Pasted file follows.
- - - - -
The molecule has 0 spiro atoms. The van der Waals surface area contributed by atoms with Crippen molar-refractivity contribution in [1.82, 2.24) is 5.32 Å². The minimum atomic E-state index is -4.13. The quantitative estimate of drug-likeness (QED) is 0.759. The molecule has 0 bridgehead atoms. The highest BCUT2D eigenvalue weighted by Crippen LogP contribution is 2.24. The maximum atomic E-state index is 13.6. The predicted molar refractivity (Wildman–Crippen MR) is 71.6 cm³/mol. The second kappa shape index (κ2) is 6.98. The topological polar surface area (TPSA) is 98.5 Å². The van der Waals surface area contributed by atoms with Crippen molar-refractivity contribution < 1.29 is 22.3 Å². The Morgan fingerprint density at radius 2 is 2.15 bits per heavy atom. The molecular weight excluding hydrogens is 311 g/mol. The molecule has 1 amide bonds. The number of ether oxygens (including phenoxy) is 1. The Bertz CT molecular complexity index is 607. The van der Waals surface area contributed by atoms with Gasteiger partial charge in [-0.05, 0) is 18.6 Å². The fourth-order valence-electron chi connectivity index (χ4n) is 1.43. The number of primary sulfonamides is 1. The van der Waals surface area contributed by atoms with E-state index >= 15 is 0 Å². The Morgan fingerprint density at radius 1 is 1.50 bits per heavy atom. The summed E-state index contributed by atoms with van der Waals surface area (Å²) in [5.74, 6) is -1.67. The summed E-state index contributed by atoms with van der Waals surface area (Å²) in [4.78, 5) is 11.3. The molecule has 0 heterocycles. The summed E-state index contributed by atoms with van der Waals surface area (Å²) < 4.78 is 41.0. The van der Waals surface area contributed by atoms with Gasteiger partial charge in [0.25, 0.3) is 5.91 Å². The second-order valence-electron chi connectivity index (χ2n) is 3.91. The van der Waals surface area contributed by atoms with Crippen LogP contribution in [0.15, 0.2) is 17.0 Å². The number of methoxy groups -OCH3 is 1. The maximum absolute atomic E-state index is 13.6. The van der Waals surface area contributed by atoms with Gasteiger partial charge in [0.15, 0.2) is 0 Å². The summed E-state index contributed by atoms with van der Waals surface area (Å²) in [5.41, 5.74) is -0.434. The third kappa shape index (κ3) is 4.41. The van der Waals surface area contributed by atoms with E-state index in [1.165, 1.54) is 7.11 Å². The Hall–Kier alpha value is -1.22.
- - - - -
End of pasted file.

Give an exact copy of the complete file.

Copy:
The molecule has 0 spiro atoms. The van der Waals surface area contributed by atoms with Crippen molar-refractivity contribution in [1.82, 2.24) is 5.32 Å². The minimum atomic E-state index is -4.13. The quantitative estimate of drug-likeness (QED) is 0.759. The molecule has 0 bridgehead atoms. The highest BCUT2D eigenvalue weighted by Crippen LogP contribution is 2.24. The maximum atomic E-state index is 13.6. The predicted molar refractivity (Wildman–Crippen MR) is 71.6 cm³/mol. The second kappa shape index (κ2) is 6.98. The topological polar surface area (TPSA) is 98.5 Å². The van der Waals surface area contributed by atoms with Crippen molar-refractivity contribution < 1.29 is 22.3 Å². The Morgan fingerprint density at radius 2 is 2.15 bits per heavy atom. The molecular weight excluding hydrogens is 311 g/mol. The molecule has 1 amide bonds. The number of ether oxygens (including phenoxy) is 1. The Bertz CT molecular complexity index is 607. The van der Waals surface area contributed by atoms with Gasteiger partial charge in [-0.05, 0) is 18.6 Å². The fourth-order valence-electron chi connectivity index (χ4n) is 1.43. The number of primary sulfonamides is 1. The van der Waals surface area contributed by atoms with E-state index >= 15 is 0 Å². The Morgan fingerprint density at radius 1 is 1.50 bits per heavy atom. The summed E-state index contributed by atoms with van der Waals surface area (Å²) in [5.74, 6) is -1.67. The summed E-state index contributed by atoms with van der Waals surface area (Å²) in [4.78, 5) is 11.3. The molecule has 0 heterocycles. The summed E-state index contributed by atoms with van der Waals surface area (Å²) < 4.78 is 41.0. The van der Waals surface area contributed by atoms with Gasteiger partial charge in [0.25, 0.3) is 5.91 Å². The second-order valence-electron chi connectivity index (χ2n) is 3.91. The van der Waals surface area contributed by atoms with Crippen LogP contribution in [0.15, 0.2) is 17.0 Å². The number of methoxy groups -OCH3 is 1. The maximum absolute atomic E-state index is 13.6. The van der Waals surface area contributed by atoms with Gasteiger partial charge in [0.15, 0.2) is 0 Å². The summed E-state index contributed by atoms with van der Waals surface area (Å²) in [5.41, 5.74) is -0.434. The third kappa shape index (κ3) is 4.41. The van der Waals surface area contributed by atoms with E-state index in [1.165, 1.54) is 7.11 Å². The Hall–Kier alpha value is -1.22.